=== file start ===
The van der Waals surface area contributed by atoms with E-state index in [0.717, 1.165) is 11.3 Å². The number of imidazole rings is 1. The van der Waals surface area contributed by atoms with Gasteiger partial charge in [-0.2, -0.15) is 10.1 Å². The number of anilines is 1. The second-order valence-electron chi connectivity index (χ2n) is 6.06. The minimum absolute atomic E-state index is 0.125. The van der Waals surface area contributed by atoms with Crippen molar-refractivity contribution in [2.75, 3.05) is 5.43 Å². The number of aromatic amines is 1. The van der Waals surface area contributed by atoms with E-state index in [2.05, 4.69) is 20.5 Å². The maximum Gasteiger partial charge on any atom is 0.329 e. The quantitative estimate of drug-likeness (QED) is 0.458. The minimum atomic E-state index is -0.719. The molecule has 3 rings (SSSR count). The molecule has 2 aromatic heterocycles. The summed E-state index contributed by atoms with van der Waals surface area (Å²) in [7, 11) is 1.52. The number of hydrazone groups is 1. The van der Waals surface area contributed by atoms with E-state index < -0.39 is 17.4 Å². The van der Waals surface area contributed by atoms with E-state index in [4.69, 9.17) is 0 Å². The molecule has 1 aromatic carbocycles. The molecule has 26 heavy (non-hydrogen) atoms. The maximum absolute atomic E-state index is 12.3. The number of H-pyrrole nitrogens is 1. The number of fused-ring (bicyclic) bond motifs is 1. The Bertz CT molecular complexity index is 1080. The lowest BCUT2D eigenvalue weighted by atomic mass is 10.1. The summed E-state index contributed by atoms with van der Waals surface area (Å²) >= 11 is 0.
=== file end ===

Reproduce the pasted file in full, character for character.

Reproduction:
The van der Waals surface area contributed by atoms with E-state index in [0.717, 1.165) is 11.3 Å². The number of imidazole rings is 1. The van der Waals surface area contributed by atoms with Gasteiger partial charge in [-0.2, -0.15) is 10.1 Å². The number of anilines is 1. The second-order valence-electron chi connectivity index (χ2n) is 6.06. The minimum absolute atomic E-state index is 0.125. The van der Waals surface area contributed by atoms with Crippen molar-refractivity contribution in [2.75, 3.05) is 5.43 Å². The number of aromatic amines is 1. The van der Waals surface area contributed by atoms with E-state index in [2.05, 4.69) is 20.5 Å². The maximum Gasteiger partial charge on any atom is 0.329 e. The quantitative estimate of drug-likeness (QED) is 0.458. The minimum atomic E-state index is -0.719. The molecule has 3 rings (SSSR count). The molecule has 2 aromatic heterocycles. The summed E-state index contributed by atoms with van der Waals surface area (Å²) in [7, 11) is 1.52. The number of hydrazone groups is 1. The van der Waals surface area contributed by atoms with E-state index < -0.39 is 17.4 Å². The van der Waals surface area contributed by atoms with E-state index in [4.69, 9.17) is 0 Å². The molecule has 1 aromatic carbocycles. The molecule has 26 heavy (non-hydrogen) atoms. The maximum absolute atomic E-state index is 12.3. The number of H-pyrrole nitrogens is 1. The number of fused-ring (bicyclic) bond motifs is 1. The Bertz CT molecular complexity index is 1080. The lowest BCUT2D eigenvalue weighted by atomic mass is 10.1. The summed E-state index contributed by atoms with van der Waals surface area (Å²) >= 11 is 0.